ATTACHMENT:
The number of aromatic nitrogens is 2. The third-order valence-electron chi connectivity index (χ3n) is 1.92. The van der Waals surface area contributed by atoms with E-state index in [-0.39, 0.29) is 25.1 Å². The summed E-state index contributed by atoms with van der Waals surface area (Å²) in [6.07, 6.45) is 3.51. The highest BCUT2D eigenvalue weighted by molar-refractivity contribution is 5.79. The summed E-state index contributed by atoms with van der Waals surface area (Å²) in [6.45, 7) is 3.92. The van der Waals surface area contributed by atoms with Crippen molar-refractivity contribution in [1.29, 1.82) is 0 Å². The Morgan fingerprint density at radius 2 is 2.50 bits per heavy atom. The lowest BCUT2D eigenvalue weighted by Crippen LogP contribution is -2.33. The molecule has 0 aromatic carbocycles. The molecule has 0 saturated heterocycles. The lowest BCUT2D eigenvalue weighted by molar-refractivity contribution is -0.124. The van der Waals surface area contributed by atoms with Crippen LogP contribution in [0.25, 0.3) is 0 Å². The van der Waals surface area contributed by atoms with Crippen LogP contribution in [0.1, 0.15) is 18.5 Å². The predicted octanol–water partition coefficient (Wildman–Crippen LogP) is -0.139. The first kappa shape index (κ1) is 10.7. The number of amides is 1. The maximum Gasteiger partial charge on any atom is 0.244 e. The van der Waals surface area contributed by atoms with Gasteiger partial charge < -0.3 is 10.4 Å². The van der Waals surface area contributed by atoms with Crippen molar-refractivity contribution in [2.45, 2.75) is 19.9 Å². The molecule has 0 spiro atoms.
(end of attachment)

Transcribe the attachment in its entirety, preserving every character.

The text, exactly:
The number of aromatic nitrogens is 2. The third-order valence-electron chi connectivity index (χ3n) is 1.92. The van der Waals surface area contributed by atoms with E-state index in [-0.39, 0.29) is 25.1 Å². The summed E-state index contributed by atoms with van der Waals surface area (Å²) in [6.07, 6.45) is 3.51. The highest BCUT2D eigenvalue weighted by molar-refractivity contribution is 5.79. The summed E-state index contributed by atoms with van der Waals surface area (Å²) in [6.45, 7) is 3.92. The van der Waals surface area contributed by atoms with Crippen molar-refractivity contribution in [1.29, 1.82) is 0 Å². The Morgan fingerprint density at radius 2 is 2.50 bits per heavy atom. The lowest BCUT2D eigenvalue weighted by Crippen LogP contribution is -2.33. The molecule has 0 aromatic carbocycles. The molecule has 0 saturated heterocycles. The lowest BCUT2D eigenvalue weighted by molar-refractivity contribution is -0.124. The van der Waals surface area contributed by atoms with Crippen LogP contribution in [0.25, 0.3) is 0 Å². The van der Waals surface area contributed by atoms with Crippen LogP contribution in [0.1, 0.15) is 18.5 Å². The predicted octanol–water partition coefficient (Wildman–Crippen LogP) is -0.139. The first kappa shape index (κ1) is 10.7. The number of amides is 1. The maximum Gasteiger partial charge on any atom is 0.244 e. The van der Waals surface area contributed by atoms with Gasteiger partial charge < -0.3 is 10.4 Å². The van der Waals surface area contributed by atoms with Crippen molar-refractivity contribution in [2.45, 2.75) is 19.9 Å². The molecule has 0 spiro atoms.